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Enter Naomi | SST LA and all that | review | book | Lollipop
Enter Naomi... SST, L.A. and all that...
By Joe Carducci (Redoubt Press)
By Craig Regala
This is a massive thing for its size. Like Charles Shaar Murray's Hendrix book, Crosstown Traffic, this takes a whack at defining what happened in the American musical/social culture from a particular person/point at a very specific time, contextualized by a lot of before and after. Thing is, everyone knows who Jimi was and generally cedes him a wing in the great guitar edifice in the sky. Not here. Like the stuff the films The Unheard Music and We Jam Econo documented, SST Records was under the commercial (read: actual) radar. Anyone who's old enough to remember Viet Nam knows that the real war was fought waaaaaaaaay under the radar; in tunnels and underbrush, with search and destroy missions and occasional napalm fire works illuminating... nothing but more jungle. Joe Carducci was a part owner of and full-time all-the-time worker at SST Records. He needed a photographer willing to wade into that jungle, and he got Naomi Petersen, a kid whose art and focus moved through a lens, a biracial teenager launching herself at "the action." You know the old saying "the truth will set you free"? When I read the book's coda, I finally understood it: "but no-one said it was going to be good news." Welcome to a great American story.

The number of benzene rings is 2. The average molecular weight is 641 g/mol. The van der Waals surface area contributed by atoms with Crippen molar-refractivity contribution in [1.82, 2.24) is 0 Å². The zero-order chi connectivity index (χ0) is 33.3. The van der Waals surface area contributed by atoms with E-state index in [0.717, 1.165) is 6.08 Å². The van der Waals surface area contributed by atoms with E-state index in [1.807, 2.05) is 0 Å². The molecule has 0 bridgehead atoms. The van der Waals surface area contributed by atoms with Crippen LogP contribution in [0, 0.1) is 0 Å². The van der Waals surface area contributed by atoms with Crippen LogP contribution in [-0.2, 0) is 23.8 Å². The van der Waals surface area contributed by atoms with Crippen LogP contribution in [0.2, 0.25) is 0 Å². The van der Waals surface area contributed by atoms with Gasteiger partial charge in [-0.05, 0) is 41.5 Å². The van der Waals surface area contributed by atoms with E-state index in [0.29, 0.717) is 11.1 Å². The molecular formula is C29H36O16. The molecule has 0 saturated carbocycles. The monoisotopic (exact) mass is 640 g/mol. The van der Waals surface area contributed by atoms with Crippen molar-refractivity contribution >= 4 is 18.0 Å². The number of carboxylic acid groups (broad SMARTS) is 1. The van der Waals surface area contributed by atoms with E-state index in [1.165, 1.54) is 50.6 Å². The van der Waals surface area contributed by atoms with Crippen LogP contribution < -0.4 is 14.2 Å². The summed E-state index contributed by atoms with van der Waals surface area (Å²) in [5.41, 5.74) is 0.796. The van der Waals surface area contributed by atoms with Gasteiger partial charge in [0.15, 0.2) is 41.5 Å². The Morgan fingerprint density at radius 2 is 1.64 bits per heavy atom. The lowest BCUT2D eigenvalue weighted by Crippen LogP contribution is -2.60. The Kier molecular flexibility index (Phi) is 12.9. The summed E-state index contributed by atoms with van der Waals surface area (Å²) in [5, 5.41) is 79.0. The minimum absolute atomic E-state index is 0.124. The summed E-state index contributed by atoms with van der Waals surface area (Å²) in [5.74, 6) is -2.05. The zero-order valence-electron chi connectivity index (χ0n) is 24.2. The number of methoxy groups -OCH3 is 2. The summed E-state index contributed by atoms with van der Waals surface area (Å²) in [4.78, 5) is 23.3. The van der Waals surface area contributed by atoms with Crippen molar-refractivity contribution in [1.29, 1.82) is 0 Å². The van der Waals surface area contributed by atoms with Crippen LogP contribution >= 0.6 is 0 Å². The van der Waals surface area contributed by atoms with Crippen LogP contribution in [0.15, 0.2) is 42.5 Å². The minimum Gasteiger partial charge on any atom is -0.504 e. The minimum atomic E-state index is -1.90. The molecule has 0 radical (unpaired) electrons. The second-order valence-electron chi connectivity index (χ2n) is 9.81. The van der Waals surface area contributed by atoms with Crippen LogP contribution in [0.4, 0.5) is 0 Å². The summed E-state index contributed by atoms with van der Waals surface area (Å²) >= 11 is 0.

Mr. Carducci ponders "Maybe in the end, punk was the nihilistic phase of hippie." In Enter Naomi, it's the point where new people look forward from the end of the new horizon, amped up and ride the rocket Buck Henry style. A mother fucking death trip, but the only one that mattered. RE: Motörhead's cogent take on Catholicism: "born to lose, play to win." The key is ignoring it's a death trip and giving it your all, not accepting a stylistic "cult" ghetto or reveling in "outsider" status. I picked up that bit of understanding from Joe's rock history, Rock And The Pop Narcotic. (That one's real good, too.) Here (and there), Joe writes about how the culture, SST Records, and the people who fueled it hammered at being the real full-on thing, not a negatively-defined counter-culture. That approach only plays at being a negative status quo, it gets jerked around by its mere reactionary status, its needs the straight world like Satanists needs Christians. Two to tango...
Naomi/SST were their own boss. Herein, he details the effect of the SST rock and roll vortex on his friend/coworker Naomi Petersen. She paid the price (as did countless unsung girls-women he hails) to cross the line and reject the status quo from both counter and regular cultures. It's sewn throughout the tome, as is the enormous amount of work everyday-all-day they did toward something that mattered. I wasn't there, and I didn't know her, him, or the others he writes of. I'm amazed and often saddened by what happened, but mainly, I'm jealous I missed the wave, and feel guilty that maybe I didn't have to. If only we all could live up to being part of something meaningful. How much did it matter to him? He'd do it all again if history wrinkled and allowed it: The no money, the rejection, the 70 hour weeks, the defeats, the thrilling victories, the knowledge you were doing right with the best people money couldn't buy. R.I.P.